Dr. Langer Discusses the Use of NGS in NSCLC

Corey J. Langer, MD
Published: Thursday, May 23, 2019



Corey J. Langer, MD, director, Thoracic Oncology, Abramson Cancer Center, professor of medicine, Perelman School of Medicine, University of Pennsylvania, discusses the use of next-generation sequencing (NGS) in non–small cell lung cancer (NSCLC).

With a number of actionable mutations in NSCLC, it is critical to do NGS, Langer says. The biggest challenge with NGS is that the turnaround time is still 2 weeks, sometimes as long as a month. If a patient is particularly symptomatic, a physician might not be able to wait that long to start therapy, says Langer. In that case, chemotherapy and immunotherapy is typically administered, he adds.

On the other hand, physicians may be able to palliate symptoms using spot radiation to a bone lesion or brain lesion to buy time for the patient. NGS allows researchers to evaluate a large panel of genes with limited specimens, Langer notes. If NGS can be done feasibly, it should be, but if physicians suspect that a patient has an oncogenic driver, they should proceed with spot testing. For example, a never smoker of East Asian ethnicity with adenocarcinoma has a high likelihood of an EGFR or ALK mutation, Langer adds.
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Corey J. Langer, MD, director, Thoracic Oncology, Abramson Cancer Center, professor of medicine, Perelman School of Medicine, University of Pennsylvania, discusses the use of next-generation sequencing (NGS) in non–small cell lung cancer (NSCLC).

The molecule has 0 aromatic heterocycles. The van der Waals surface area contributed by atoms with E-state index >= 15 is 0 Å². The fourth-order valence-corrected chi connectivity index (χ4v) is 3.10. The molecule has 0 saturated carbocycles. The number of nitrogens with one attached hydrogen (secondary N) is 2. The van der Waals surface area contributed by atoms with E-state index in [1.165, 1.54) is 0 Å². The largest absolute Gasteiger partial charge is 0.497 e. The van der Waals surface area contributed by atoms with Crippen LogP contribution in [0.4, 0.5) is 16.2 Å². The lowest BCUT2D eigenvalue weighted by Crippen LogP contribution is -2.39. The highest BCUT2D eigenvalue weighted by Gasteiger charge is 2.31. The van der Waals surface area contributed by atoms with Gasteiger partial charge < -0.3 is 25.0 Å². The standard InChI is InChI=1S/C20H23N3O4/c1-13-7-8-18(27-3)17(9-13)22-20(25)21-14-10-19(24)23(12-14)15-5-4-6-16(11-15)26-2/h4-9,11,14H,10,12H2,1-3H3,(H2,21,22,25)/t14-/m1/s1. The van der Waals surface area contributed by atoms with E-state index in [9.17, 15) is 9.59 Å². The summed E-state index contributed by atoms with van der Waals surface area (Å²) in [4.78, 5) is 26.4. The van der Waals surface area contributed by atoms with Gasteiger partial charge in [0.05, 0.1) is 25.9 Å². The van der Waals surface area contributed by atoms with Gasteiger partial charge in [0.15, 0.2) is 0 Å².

With a number of actionable mutations in NSCLC, it is critical to do NGS, Langer says. The biggest challenge with NGS is that the turnaround time is still 2 weeks, sometimes as long as a month. If a patient is particularly symptomatic, a physician might not be able to wait that long to start therapy, says Langer. In that case, chemotherapy and immunotherapy is typically administered, he adds.

On the other hand, physicians may be able to palliate symptoms using spot radiation to a bone lesion or brain lesion to buy time for the patient. NGS allows researchers to evaluate a large panel of genes with limited specimens, Langer notes. If NGS can be done feasibly, it should be, but if physicians suspect that a patient has an oncogenic driver, they should proceed with spot testing. For example, a never smoker of East Asian ethnicity with adenocarcinoma has a high likelihood of an EGFR or ALK mutation, Langer adds.

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